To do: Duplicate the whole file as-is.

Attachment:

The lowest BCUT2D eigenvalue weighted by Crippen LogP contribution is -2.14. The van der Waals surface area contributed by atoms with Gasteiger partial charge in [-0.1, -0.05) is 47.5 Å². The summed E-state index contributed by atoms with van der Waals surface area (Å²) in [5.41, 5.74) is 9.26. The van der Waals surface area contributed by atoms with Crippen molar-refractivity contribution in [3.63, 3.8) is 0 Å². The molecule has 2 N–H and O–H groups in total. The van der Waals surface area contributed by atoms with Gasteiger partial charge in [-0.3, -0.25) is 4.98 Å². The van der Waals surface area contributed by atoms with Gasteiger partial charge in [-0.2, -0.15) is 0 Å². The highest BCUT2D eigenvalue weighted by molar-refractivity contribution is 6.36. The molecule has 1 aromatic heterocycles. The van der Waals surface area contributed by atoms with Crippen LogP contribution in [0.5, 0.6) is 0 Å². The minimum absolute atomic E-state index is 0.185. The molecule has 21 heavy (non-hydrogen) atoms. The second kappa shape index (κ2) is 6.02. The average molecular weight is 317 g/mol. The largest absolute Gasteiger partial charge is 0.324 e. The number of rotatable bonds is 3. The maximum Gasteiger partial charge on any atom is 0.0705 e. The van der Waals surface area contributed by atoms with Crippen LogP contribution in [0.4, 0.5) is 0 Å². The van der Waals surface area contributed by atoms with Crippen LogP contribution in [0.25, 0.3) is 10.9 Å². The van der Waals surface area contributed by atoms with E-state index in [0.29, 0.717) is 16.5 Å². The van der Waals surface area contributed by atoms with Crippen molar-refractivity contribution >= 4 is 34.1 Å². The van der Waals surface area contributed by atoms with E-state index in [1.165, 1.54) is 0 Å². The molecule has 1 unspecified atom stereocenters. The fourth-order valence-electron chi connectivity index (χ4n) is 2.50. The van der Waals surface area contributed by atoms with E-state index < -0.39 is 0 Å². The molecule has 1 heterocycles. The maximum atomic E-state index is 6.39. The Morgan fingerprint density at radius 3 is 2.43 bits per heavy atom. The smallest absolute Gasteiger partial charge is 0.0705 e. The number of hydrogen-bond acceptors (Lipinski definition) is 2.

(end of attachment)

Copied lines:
The lowest BCUT2D eigenvalue weighted by Crippen LogP contribution is -2.14. The van der Waals surface area contributed by atoms with Gasteiger partial charge in [-0.1, -0.05) is 47.5 Å². The summed E-state index contributed by atoms with van der Waals surface area (Å²) in [5.41, 5.74) is 9.26. The van der Waals surface area contributed by atoms with Crippen molar-refractivity contribution in [3.63, 3.8) is 0 Å². The molecule has 2 N–H and O–H groups in total. The van der Waals surface area contributed by atoms with Gasteiger partial charge in [-0.3, -0.25) is 4.98 Å². The van der Waals surface area contributed by atoms with Gasteiger partial charge in [-0.2, -0.15) is 0 Å². The highest BCUT2D eigenvalue weighted by molar-refractivity contribution is 6.36. The molecule has 1 aromatic heterocycles. The van der Waals surface area contributed by atoms with Crippen LogP contribution in [0.5, 0.6) is 0 Å². The minimum absolute atomic E-state index is 0.185. The molecule has 21 heavy (non-hydrogen) atoms. The second kappa shape index (κ2) is 6.02. The average molecular weight is 317 g/mol. The largest absolute Gasteiger partial charge is 0.324 e. The number of rotatable bonds is 3. The maximum Gasteiger partial charge on any atom is 0.0705 e. The van der Waals surface area contributed by atoms with Crippen LogP contribution in [0.4, 0.5) is 0 Å². The van der Waals surface area contributed by atoms with Crippen LogP contribution in [0.25, 0.3) is 10.9 Å². The van der Waals surface area contributed by atoms with E-state index in [0.29, 0.717) is 16.5 Å². The van der Waals surface area contributed by atoms with Crippen molar-refractivity contribution >= 4 is 34.1 Å². The van der Waals surface area contributed by atoms with E-state index in [1.165, 1.54) is 0 Å². The molecule has 1 unspecified atom stereocenters. The fourth-order valence-electron chi connectivity index (χ4n) is 2.50. The van der Waals surface area contributed by atoms with E-state index < -0.39 is 0 Å². The molecule has 1 heterocycles. The maximum atomic E-state index is 6.39. The Morgan fingerprint density at radius 3 is 2.43 bits per heavy atom. The smallest absolute Gasteiger partial charge is 0.0705 e. The number of hydrogen-bond acceptors (Lipinski definition) is 2.